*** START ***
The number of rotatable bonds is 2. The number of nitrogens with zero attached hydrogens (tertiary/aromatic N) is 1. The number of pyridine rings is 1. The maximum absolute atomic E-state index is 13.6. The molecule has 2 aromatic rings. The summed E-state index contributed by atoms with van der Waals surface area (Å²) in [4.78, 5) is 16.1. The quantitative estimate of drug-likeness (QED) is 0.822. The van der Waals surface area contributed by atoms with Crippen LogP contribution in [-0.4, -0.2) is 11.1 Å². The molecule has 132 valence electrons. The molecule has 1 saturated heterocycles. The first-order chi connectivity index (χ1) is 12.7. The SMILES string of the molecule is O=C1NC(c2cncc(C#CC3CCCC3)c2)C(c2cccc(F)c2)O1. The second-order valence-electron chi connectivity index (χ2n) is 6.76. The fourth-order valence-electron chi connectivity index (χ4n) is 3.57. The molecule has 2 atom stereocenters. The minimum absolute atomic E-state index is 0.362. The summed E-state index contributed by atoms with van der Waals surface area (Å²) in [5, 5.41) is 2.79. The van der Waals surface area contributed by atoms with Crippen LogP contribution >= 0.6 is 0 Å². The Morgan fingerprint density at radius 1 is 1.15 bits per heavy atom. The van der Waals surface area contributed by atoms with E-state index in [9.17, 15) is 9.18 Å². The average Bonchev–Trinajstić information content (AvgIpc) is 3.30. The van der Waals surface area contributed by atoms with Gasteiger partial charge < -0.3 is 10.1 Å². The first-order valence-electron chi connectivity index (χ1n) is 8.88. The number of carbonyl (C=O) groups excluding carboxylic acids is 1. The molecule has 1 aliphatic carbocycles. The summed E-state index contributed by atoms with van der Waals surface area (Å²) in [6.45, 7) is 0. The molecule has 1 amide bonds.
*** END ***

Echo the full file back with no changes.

The number of rotatable bonds is 2. The number of nitrogens with zero attached hydrogens (tertiary/aromatic N) is 1. The number of pyridine rings is 1. The maximum absolute atomic E-state index is 13.6. The molecule has 2 aromatic rings. The summed E-state index contributed by atoms with van der Waals surface area (Å²) in [4.78, 5) is 16.1. The quantitative estimate of drug-likeness (QED) is 0.822. The van der Waals surface area contributed by atoms with Crippen LogP contribution in [-0.4, -0.2) is 11.1 Å². The molecule has 132 valence electrons. The molecule has 1 saturated heterocycles. The first-order chi connectivity index (χ1) is 12.7. The SMILES string of the molecule is O=C1NC(c2cncc(C#CC3CCCC3)c2)C(c2cccc(F)c2)O1. The second-order valence-electron chi connectivity index (χ2n) is 6.76. The fourth-order valence-electron chi connectivity index (χ4n) is 3.57. The molecule has 2 atom stereocenters. The minimum absolute atomic E-state index is 0.362. The summed E-state index contributed by atoms with van der Waals surface area (Å²) in [5, 5.41) is 2.79. The van der Waals surface area contributed by atoms with Crippen LogP contribution >= 0.6 is 0 Å². The Morgan fingerprint density at radius 1 is 1.15 bits per heavy atom. The van der Waals surface area contributed by atoms with E-state index in [9.17, 15) is 9.18 Å². The average Bonchev–Trinajstić information content (AvgIpc) is 3.30. The van der Waals surface area contributed by atoms with Gasteiger partial charge < -0.3 is 10.1 Å². The first-order valence-electron chi connectivity index (χ1n) is 8.88. The number of carbonyl (C=O) groups excluding carboxylic acids is 1. The molecule has 1 aliphatic carbocycles. The summed E-state index contributed by atoms with van der Waals surface area (Å²) in [6.45, 7) is 0. The molecule has 1 amide bonds.